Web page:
Commemorated: Ploegsteert Memorial; Grange Hill War Memorial, West Kirby; St Bridget & St Andrew churches, West Kirby; Liverpool War Memorial
Sources: CWGC, MC, DA, Census: 91, 01, 11, BR, PR, Probate, Liverpool War Memorial


FE2b from wiki.jpg

FE2b (Farman Experimental 2 – model b)

Claude was born in the autumn of 1896 in Sefton Park. There is no surviving evidence of him being baptised, unlike his brothers. In 1911 he was still at school, though it is not known what school he attended.

On 30 October 1913 he enlisted as a Trooper in King Edward’s Horse so he must have been able to ride a horse.

King Edward's Horse cap badge.jpeg

King Edward’s Horse cap badge

This was a Territorial unit where the Troopers were generally gentleman. Another local man who had been a member was Edward Hext Kendall. At the time Claude was a cotton clerk and was 5ft 7 in tall with blue eyes and light brown hair.

On 13 August 1914 Claude was discharged from King Edward’s Horse. This was presumably so that he could apply to become an officer elsewhere. He at some stage joined the 3rd Battalion, King’s Own Scottish Borderers just like his brothers. However his commission entry in the London Gazette has not been found. It is known he landed in Egypt on 6 December 1915. He must, like his brothers, have been attached to some other unit.

On 27 October 1916 he was commissioned as a temporary 2nd Lieutenant attached. Clearly he had been commissioned at some earlier date.C E Rooke LG 27 Oct 1916.jpeg

London Gazette 27 October 1916

We know he was given leave to attend his father’s funeral at Toxteth Park cemetery, Liverpool on 30 July 1917. He also had a short home leave during the first fortnight of January 1918. By this date he was attached to the Royal Flying Corp and was in training at Newmarket, Cambridgeshire.

Unfortunately he is proof of just how dangerous flying at that period as his FE2b (Farman Experimental 2 model b) bi-plane crashed on 21 January 1918, killing both Claude and a Canadian officer who was training him how to fly. Another local man who died in similar circumstances (though in his case as instructor) was Lionel Richard Thacker King.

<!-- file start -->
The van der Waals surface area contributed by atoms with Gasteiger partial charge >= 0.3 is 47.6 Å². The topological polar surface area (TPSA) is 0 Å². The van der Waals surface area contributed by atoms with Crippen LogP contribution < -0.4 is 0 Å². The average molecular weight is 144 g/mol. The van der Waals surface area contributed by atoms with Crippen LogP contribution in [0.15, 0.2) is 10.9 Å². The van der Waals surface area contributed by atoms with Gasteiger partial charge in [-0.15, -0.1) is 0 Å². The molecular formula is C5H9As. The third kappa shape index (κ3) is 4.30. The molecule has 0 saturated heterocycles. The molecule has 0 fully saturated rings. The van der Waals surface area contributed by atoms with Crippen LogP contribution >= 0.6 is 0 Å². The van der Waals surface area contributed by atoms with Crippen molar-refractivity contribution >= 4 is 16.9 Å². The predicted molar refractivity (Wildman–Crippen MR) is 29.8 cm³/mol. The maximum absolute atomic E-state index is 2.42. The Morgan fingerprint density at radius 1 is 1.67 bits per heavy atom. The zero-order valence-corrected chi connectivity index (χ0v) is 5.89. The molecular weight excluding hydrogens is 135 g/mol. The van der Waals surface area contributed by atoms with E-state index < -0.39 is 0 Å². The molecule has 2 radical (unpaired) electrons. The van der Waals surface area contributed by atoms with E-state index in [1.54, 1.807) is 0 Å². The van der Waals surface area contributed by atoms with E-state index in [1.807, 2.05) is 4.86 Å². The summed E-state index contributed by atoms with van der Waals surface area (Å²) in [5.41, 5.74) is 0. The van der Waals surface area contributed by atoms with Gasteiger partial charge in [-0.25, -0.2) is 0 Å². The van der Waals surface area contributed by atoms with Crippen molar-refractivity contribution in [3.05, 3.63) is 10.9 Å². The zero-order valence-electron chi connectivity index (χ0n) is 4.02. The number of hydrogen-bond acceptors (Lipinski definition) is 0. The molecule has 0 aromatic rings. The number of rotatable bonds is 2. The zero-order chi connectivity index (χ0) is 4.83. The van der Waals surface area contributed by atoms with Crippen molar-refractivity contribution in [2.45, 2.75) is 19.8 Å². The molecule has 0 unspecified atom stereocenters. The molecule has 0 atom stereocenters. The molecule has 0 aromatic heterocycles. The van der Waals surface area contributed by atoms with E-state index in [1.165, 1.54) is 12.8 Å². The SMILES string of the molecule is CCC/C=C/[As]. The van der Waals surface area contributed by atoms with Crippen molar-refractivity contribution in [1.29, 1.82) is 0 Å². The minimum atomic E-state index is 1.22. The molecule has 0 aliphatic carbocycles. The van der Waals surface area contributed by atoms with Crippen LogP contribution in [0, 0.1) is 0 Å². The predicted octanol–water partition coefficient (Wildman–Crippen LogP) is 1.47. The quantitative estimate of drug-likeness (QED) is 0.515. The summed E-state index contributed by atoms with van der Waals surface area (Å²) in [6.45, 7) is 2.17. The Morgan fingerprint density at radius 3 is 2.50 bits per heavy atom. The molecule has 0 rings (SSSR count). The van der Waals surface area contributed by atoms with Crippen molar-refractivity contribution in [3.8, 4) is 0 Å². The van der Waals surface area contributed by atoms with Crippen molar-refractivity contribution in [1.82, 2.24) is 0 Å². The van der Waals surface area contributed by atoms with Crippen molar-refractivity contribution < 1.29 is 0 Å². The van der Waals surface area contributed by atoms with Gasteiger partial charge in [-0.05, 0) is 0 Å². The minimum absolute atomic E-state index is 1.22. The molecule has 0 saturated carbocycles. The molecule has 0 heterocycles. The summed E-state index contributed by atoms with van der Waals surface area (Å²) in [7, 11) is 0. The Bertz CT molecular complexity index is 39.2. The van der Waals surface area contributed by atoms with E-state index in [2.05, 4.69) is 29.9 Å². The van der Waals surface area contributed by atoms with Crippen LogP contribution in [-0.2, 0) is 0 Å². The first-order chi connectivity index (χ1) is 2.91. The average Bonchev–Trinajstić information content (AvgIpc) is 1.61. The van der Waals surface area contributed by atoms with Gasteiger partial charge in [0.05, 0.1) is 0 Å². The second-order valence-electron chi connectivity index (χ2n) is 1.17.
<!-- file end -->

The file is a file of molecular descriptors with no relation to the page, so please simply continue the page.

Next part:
Claude is buried alongside his father in Toxteth Park Cemetery.

Toxteth Park Cemetery.jpegToxteth Park Cemetery, Liverpool

He was aged 21. He is commemorated on Grange Hill War Memorial and St Bridget and St Andrew churches’ Rolls of Honour, all at West Kirby. He is also commemorated on the Liverpool War Memorial in the Town Hall.

Birth: Oct 1896 in Sefton Park, Liverpool
Death: 21 January 1918 killed in a plane crash at Newmarket, Cambridgeshire
Addresses: 14 Ivanhoe Road, Sefton Park, Liverpool (01); 1a Brompton Avenue, Sefton Park, Liverpool (11); ‘Garwick’, 6 The Promenade, West Kirby (17); 12 Townfield Road, West Kirby (18)
Occupation: cotton clerk
Units: King Edward’s Horse; 3rd Battalion, King’s Own Scottish Borderers; attached Royal Flying Corps
Ranks and Number: Trooper, 305; 2nd Lieutenant
Medals: 15 Star, Victory & British War
Buried & Commemorated: Toxteth Park cemetery, Liverpool; Grange Hill War Memorial, West Kirby; St Bridget & St Andrew churches, West Kirby; Liverpool War Memorial
Sources: CWGC, MC, SR, DA, Census: 01, 11, BR, Liverpool War Memorial

Leonard Rooke was very seriously injured in a flying accident in the autumn of 1916. This was so serious that he was still convalescing at a Hydro in Lytham St Annes, Lancashire in January 1918 when Claude was killed. On 6 July 1919 he was put on the Army ‘Retired List’ due to the extent of his injuries. No evidence has been found that he ever served in the army again or that he received any further promotions but later in life he called himself a Captain and, during WW2 a Major. He did duty as an ARP Warden during WW2. He did marry, and his son, Peter Bruce de Stafford Rooke (1930-1991) became a Major in the King’s Own Scottish Borderers and had distinguished service in Korea and Malaysia amongst other places.

So in the space of 18 months Constance Hammond Rooke lost her husband and 2 of her 3 sons who survived infancy, and her eldest son was seriously incapacitated.